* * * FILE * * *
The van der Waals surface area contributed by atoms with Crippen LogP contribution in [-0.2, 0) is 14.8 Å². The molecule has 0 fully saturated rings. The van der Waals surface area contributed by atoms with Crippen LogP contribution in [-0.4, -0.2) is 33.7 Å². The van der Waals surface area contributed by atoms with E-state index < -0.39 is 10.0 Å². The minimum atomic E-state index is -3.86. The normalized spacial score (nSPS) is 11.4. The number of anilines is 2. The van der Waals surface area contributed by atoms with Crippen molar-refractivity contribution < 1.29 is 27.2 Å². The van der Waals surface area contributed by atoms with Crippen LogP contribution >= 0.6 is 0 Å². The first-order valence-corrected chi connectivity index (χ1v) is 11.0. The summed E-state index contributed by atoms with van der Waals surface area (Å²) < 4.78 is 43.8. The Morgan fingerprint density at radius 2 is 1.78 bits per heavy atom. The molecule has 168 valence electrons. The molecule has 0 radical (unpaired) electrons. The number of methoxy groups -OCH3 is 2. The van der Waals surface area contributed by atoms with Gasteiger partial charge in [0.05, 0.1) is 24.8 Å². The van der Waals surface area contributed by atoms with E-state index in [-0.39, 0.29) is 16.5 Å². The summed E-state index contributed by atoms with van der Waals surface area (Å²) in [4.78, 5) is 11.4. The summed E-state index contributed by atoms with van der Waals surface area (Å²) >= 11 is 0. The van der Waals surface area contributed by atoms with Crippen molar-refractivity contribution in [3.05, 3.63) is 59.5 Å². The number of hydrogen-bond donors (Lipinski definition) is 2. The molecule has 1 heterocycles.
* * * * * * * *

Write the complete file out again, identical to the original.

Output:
The van der Waals surface area contributed by atoms with Crippen LogP contribution in [-0.2, 0) is 14.8 Å². The molecule has 0 fully saturated rings. The van der Waals surface area contributed by atoms with Crippen LogP contribution in [-0.4, -0.2) is 33.7 Å². The van der Waals surface area contributed by atoms with E-state index < -0.39 is 10.0 Å². The minimum atomic E-state index is -3.86. The normalized spacial score (nSPS) is 11.4. The number of anilines is 2. The van der Waals surface area contributed by atoms with Crippen molar-refractivity contribution < 1.29 is 27.2 Å². The van der Waals surface area contributed by atoms with Crippen LogP contribution >= 0.6 is 0 Å². The first-order valence-corrected chi connectivity index (χ1v) is 11.0. The summed E-state index contributed by atoms with van der Waals surface area (Å²) < 4.78 is 43.8. The Morgan fingerprint density at radius 2 is 1.78 bits per heavy atom. The molecule has 168 valence electrons. The molecule has 0 radical (unpaired) electrons. The number of methoxy groups -OCH3 is 2. The van der Waals surface area contributed by atoms with Gasteiger partial charge in [0.05, 0.1) is 24.8 Å². The van der Waals surface area contributed by atoms with E-state index in [-0.39, 0.29) is 16.5 Å². The summed E-state index contributed by atoms with van der Waals surface area (Å²) in [4.78, 5) is 11.4. The summed E-state index contributed by atoms with van der Waals surface area (Å²) >= 11 is 0. The van der Waals surface area contributed by atoms with Crippen molar-refractivity contribution in [3.05, 3.63) is 59.5 Å². The number of hydrogen-bond donors (Lipinski definition) is 2. The molecule has 1 heterocycles.